Residents who oppose the ramp closure speak to the same issues – dangerous non-resident driving, gridlock on residential streets, safety factors, obstacles to participation in school activities, and more. Several people, backed up by supportive shouts and applause, brought up recent incidents where local children had been struck by cars “passing through” the neighborhoods, to which one proponent declared himself “appalled” that the nay-sayers would “put personal inconvenience ahead of a child’s safety.”
BUT THE OPPONENTS still don’t see VDOT’s proposal as the answer.
For one thing, closing the ramp would be like “punishing local residents for the problems you created,” said the very first resident on the comments line. Just like travelling commuters, those who live in the area would also be prohibited from using the ramp, and in most cases would have to travel considerably out of their way, in the opposite direction from their intended destinations, to enter onto I-495. “Locals are obviously not one of the criteria that you are considering with your solutions,” said that resident.
Nicole Ritchie of McLean, and many others, reprimanded the VDOT representatives for “not listening to citizens in the first place” and sending HOT lane travellers out onto the Beltway right before Georgetown Pike. Opponents say there are changes that can be made there that will immediately improve the situation, even without changes to the existing bridge or the construction of a new one. “Right now they exit the lanes and start criss-crossing all over the highway. Make the Hot Lane exit further back.”
The massive and continuing development of Tysons also received the wrath of many of the residents.
Ritchie, who lives in the Dolley Madison/Lewinsville Road area angrily declared that with “all the high-rises, the enormous Capital One campus expansion, all the tolls, our area is slowly being closed off, like an island. Soon we won’t be able to move.”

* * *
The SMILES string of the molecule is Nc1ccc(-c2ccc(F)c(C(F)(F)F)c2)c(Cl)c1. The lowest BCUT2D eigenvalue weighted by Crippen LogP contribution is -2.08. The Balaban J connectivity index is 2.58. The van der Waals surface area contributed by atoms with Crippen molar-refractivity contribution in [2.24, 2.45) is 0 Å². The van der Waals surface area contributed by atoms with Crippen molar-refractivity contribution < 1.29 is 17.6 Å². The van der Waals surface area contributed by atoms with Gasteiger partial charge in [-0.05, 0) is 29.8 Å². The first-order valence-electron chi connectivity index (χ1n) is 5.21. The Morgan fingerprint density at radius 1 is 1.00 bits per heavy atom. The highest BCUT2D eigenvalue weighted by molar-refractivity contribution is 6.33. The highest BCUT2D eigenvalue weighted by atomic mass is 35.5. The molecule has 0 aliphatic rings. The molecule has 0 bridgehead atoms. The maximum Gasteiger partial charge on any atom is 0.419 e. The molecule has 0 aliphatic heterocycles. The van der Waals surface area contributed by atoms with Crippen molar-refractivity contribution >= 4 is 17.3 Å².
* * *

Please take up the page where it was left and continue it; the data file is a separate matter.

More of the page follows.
“Thanks,” added Brian Palmer. “Shame on the elected officials who keep rubber-stamping all this development without the roads and infrastructure needed to support it. All done poorly.”
Through much of the comment session, the VDOT representatives listened attentively, but quietly, occasionally answering a question, but mostly just allowing the residents to have their say.
“They could have presented their case a bit better,” remarked long-time McLean resident Victor Kimm.
Kimm is as concerned about the traffic issues in the area as his neighbors and equally desirous of safety for area children and for his neighbors to have access to their own streets and driveways, but Kimm says he is looking at the numbers when “trying to find the balance.”
He is not satisfied that VDOT has truly provided all of the information needed, but his review of the materials still shows several thousand cars per day that would be diverted from the area by the ramp closure.
“That alone will have to better the current situation.
“Of course, closing the ramp would affect locals who use it, but we need to think about the trade-off, how big is that impact, inconveniencing how many, versus how much traffic in the neighborhoods and local roads could be improved.”
Kimm has been asking VDOT for those numbers – how many cars/residents would be negatively affected, versus the numbers diverted from the pilot area which VDOT has provided in their study – but so far, hasn’t gotten that answer. Side conversations with VDOT reps at the meetings leave Kimm thinking that VDOT would agree that the numbers would support moving forward with the test project, but there’s nothing on record or in the data provided to validate his suppositions. Still, he’s a “yes” on the pilot. “It doesn’t cost much and provides more real information, not just models and projections, and that’s much needed to make a decision of this magnitude long lasting.”
VDOT lists the next steps for the pilot program as:
• Continue to seek public input to gauge support
• Summarize and evaluate feedback
• Decide whether to advance the pilot project forward, abandon the pilot, or place it on hold, and communicate to the public
• Decision to move forward will require strong local support, clearly an uphill battle
VDOT is still taking comments and questions on their website at www.virginiadot.org/projects/northernvirginia/mclean_traffic_analysis.asp, via email at firstname.lastname@example.org (including “McLean Traffic Analysis” in the subject line), or by mail through Nov. 13.